Blue Moon Overlook. 11x14"
My friend Quin discovered that the St Johns bridge was going to close at 9pm for mantantence and that meant no cars on the bridge. The great thing was that it was still open to pedestrians so Quin hosted a small paint out on the St John's bridge that night.
Don Bishop taking the opportunity for a street scene photograph.
Painting crew Za Vue, Don Bishop and a kind maintenance crewman.
I have crossed this bridge many times during all seasons of the year and have admired it's view from my car window. I had often wondered how I could access it's grand view for a painting. Not only would it be just too cold or windy, but it would also be noisy and perhaps dangerous. So I jumped at the idea and met up with my 3 friends to paint.
Because I could!
Then last night...
Photos courtesy of David Burbach
Eric Bowman called a few artists known for nocturne painting to paint along with him for a "Blue Moonrise" over The Tualatin River Waster Refuge. (A Blue Moon is normally a full moon twice in one month, but this month it was out 3 times.) Read more about the Blue Moon HERE.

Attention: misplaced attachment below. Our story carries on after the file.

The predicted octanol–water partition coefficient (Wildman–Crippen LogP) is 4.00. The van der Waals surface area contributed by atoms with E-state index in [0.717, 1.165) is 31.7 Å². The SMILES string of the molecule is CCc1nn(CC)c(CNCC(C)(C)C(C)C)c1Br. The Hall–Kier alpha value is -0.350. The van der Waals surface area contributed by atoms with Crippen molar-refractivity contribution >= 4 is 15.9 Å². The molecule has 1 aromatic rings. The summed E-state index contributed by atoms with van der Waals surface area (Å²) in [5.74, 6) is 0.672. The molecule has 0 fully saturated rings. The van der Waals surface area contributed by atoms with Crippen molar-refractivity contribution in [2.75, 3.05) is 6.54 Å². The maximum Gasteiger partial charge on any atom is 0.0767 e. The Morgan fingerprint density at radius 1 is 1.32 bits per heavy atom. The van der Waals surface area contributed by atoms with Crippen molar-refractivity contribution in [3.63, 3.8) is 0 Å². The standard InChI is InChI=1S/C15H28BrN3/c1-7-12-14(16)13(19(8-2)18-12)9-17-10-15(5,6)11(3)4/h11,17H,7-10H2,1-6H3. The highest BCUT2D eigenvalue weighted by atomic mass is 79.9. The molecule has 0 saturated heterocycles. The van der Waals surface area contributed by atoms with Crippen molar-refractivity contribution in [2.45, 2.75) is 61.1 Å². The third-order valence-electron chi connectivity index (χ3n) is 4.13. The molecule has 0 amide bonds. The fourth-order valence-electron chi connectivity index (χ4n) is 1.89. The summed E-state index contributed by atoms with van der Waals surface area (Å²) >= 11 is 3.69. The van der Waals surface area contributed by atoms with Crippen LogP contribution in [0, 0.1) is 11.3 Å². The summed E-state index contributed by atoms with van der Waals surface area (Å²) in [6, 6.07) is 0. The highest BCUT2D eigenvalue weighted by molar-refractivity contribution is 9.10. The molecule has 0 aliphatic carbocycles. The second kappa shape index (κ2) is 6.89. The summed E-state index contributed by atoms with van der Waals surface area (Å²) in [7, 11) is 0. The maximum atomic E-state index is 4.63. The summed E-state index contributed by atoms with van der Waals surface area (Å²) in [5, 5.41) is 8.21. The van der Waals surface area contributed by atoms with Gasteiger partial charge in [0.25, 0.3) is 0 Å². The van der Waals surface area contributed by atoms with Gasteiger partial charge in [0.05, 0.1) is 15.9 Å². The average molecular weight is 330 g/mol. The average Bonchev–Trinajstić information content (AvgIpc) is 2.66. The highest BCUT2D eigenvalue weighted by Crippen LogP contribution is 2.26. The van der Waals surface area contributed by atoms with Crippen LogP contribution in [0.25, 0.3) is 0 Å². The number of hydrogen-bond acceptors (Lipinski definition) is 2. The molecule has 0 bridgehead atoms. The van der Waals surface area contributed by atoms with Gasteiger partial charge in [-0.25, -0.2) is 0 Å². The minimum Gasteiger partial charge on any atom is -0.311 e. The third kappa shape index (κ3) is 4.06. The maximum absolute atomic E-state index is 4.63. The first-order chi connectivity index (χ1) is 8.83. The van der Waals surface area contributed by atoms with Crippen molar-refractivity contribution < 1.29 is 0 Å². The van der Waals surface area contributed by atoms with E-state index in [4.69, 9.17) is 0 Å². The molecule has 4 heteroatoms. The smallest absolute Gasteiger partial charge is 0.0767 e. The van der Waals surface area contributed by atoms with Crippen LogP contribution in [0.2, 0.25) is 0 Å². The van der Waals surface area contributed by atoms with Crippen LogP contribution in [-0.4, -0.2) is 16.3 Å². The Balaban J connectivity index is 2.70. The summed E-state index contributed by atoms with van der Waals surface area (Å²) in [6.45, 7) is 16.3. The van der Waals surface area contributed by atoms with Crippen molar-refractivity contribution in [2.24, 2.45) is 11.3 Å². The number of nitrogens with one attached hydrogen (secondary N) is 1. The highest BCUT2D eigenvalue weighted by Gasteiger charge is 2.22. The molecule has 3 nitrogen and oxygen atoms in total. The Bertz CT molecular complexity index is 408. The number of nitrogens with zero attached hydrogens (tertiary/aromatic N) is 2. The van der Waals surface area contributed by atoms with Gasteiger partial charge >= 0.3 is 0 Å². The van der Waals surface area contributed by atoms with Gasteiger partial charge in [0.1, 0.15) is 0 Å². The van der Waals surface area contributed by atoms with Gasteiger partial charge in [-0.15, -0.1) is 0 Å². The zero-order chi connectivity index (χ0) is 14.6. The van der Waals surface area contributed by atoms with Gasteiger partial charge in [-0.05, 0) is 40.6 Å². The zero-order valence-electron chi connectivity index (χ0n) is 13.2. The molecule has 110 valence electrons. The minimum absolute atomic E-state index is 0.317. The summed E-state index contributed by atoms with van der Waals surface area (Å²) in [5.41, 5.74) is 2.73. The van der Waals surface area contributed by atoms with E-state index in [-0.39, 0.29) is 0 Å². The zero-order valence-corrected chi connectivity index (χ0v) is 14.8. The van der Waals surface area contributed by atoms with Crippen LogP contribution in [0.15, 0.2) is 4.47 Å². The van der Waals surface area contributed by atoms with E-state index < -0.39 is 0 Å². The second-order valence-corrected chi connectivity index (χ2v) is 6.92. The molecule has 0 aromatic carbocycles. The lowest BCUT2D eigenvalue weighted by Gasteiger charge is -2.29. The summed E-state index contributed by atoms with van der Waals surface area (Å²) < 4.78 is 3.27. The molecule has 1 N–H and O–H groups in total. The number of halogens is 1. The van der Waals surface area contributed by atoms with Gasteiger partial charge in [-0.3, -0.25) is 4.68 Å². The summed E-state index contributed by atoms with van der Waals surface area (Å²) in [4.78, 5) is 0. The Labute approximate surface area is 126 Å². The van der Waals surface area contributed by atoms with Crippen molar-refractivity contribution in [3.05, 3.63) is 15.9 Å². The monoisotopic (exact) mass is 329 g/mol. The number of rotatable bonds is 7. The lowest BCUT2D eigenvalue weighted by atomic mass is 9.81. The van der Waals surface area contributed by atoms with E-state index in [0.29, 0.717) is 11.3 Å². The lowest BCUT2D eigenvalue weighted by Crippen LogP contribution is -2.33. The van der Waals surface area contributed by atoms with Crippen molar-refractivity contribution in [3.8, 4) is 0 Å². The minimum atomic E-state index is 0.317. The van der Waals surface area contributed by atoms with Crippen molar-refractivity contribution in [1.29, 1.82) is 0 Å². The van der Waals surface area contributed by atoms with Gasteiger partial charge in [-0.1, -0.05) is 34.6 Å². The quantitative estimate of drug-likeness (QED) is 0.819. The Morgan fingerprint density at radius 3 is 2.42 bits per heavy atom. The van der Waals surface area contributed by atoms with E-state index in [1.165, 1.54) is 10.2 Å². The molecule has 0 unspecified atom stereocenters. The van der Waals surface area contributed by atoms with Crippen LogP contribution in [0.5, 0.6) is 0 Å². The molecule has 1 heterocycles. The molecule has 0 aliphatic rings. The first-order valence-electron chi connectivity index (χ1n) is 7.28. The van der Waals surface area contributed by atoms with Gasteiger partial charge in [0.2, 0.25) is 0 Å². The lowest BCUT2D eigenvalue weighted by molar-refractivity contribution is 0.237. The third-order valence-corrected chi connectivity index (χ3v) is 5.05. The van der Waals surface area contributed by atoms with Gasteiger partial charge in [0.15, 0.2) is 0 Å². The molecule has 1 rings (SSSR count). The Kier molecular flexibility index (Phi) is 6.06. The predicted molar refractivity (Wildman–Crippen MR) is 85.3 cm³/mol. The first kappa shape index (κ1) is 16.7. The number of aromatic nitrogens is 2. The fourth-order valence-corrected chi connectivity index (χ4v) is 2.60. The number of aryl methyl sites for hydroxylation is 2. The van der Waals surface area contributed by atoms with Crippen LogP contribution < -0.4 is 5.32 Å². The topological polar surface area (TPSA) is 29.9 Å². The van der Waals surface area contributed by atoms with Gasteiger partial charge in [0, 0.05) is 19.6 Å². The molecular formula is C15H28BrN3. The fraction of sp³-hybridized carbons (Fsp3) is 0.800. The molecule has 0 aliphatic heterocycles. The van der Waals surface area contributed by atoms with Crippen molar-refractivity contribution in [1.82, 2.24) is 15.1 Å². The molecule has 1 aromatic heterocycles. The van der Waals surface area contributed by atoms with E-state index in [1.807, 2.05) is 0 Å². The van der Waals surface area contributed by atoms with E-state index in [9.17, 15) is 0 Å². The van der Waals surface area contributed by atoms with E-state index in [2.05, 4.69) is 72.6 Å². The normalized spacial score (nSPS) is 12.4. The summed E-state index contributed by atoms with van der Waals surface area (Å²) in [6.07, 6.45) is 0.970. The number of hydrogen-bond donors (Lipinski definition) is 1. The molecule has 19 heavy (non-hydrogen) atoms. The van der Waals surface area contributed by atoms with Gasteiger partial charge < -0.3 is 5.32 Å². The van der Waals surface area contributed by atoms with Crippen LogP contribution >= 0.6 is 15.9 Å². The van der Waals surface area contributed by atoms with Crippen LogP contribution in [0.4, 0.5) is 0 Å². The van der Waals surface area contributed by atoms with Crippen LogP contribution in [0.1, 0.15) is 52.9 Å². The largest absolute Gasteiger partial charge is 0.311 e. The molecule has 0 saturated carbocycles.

I got there plenty early to warm up and to get my oil palette mixed. Here is my first as the shadows quickly moved across the field.
"Evening's Last Run" 11x14" Oil
My first study of the shadows in the tall grass.
When the sunlight was all gone, that meant just one more quick piece with the full light of the moon...as the others enjoyed a bottle of "Blue Moon" brew.
Nocturne painting works best when you have a couple of helpers and an Energizer clip light.
I like the small Energizer brand clip on lights the best. The light is strong but has a "blue" tint to it and it can bend to aim in the area of your palette or panel. I use a couple of them to give me just enough light to get me through the work. Perhaps not color correct, but it does the trick. I have also used a strapped on head lamp. They work to an extent, but but like a headlamp, it moves with your head while you look up...then down, then back up. It can be a bit annoying to focus then refocus with a headlamp, so I usually take it off. Not to mention it cuts circulation to that most important part of your painting...the brain!
"Blue Moon over Sherwood" 14x11" Oil
This one was a very quick and final study.
And now for a little video of that summertime song "Nightmoves" by Bob Seger.